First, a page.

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TOTM Like Thom, I also have spent the last few weeks reading Herbert Hovenkamp’s excellent new antitrust book, The Antitrust Enterprise: Principles and Execution. I am . . .
Like Thom, I also have spent the last few weeks reading Herbert Hovenkamp’s excellent new antitrust book, The Antitrust Enterprise: Principles and Execution. I am looking forward to Thom’s review in the Texas Law Review, and wholeheartedly agree with him that Hovenkamp’s book is an important and significant contribution to the antitrust literature (see also Randy Picker’s book review here describing “The Antitrust Enterprise as The Antitrust Paradox for a post-Chicago antitrust landscape”). I’m still digesting most of the book, and perhaps will share some more thoughts in this space later on, but thought I would chime in with some thoughts on two issues relevant to my own research on slotting contracts, discounts, and competition for product distribution.
Read the full piece here.
TOTM Larry Solum was kind enough to link to my post on economics and arguments about social justice, and raises the following concerns about my argument :
Larry Solum was kind enough to link to my post on economics and arguments about social justice, and raises the following concerns about my argument…
TOTM Warning: shameless plug of my own research to follow! Slotting allowances, or payments for shelf space, have been a central part of my research agenda . . .
Warning: shameless plug of my own research to follow!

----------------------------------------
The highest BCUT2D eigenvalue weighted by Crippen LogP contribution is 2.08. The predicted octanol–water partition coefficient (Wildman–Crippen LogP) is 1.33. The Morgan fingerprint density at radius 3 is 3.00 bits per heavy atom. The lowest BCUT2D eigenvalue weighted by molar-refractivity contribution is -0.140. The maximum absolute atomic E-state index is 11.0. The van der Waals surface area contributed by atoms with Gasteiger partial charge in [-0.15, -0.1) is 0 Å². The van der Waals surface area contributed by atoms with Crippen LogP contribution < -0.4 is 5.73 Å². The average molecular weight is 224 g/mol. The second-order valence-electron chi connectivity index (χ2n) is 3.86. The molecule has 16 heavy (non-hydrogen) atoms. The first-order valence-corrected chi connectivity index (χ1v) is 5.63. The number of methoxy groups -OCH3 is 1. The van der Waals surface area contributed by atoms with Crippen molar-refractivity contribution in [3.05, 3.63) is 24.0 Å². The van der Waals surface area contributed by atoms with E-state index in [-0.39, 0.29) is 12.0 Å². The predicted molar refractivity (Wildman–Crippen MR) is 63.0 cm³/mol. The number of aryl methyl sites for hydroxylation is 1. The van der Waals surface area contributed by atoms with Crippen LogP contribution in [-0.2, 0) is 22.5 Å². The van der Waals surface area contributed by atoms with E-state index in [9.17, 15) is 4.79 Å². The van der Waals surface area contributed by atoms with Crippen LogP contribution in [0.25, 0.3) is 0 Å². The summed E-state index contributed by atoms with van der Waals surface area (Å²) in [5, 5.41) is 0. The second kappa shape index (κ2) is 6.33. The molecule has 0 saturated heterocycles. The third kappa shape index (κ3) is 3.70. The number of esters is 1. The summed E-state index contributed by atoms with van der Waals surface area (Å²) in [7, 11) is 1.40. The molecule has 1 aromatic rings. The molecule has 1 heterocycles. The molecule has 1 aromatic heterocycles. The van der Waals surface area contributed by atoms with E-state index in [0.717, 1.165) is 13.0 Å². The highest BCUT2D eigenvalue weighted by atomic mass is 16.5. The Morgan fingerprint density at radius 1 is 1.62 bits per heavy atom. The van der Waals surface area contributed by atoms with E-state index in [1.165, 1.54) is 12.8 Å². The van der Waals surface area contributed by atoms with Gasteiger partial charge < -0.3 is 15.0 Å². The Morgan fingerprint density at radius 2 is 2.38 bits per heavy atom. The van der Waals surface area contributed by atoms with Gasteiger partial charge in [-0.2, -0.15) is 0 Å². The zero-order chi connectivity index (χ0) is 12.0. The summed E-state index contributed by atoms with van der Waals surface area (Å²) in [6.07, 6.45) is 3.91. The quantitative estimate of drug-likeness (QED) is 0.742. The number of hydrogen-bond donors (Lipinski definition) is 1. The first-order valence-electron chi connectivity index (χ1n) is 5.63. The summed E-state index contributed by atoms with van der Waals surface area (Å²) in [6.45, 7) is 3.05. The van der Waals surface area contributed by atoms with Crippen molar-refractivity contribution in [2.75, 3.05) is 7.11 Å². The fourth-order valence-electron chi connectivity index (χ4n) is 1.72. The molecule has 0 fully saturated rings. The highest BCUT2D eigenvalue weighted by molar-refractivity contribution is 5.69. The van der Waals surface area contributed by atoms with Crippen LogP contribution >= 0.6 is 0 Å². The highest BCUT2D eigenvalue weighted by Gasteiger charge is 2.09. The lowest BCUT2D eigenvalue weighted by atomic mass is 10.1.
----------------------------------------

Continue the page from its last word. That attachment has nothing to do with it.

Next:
Slotting allowances, or payments for shelf space, have been a central part of my research agenda for the last several years. My work with Ben Klein, The Economics of Slotting Contracts, presents a procompetitive theoretical explanation (and some aggregate data in support of our theory) for slotting contracts which I have blogged about from time to time. One of the reasons that I enjoy this topic is because payments for distribution are pervasive.
TOTM Todayâ€™s New York Times reports on a new cigarette bar in Chicago, where the city council has just imposed a sweeping smoking ban. (I recently . . .
Todayâ€™s New York Times reports on a new cigarette bar in Chicago, where the city council has just imposed a sweeping smoking ban. (I recently criticized the ban at Ideoblog.) The proprietors of the Marshall McGearty Tobacco Lounge insist that the lounge is permitted because of a loophole allowing smoking in retail tobacco shops. Not surprisingly, Chicagoâ€™s anti-smoking zealots are seeking to shut down the business, which they say violates the intent of the anti-smoking ordinance.
Scholarship Abstract Behavioral law and economics scholars who advance paternalistic policy proposals typically employ static models of decision-making behavior, despite the dynamic effects of paternalistic policies. . . .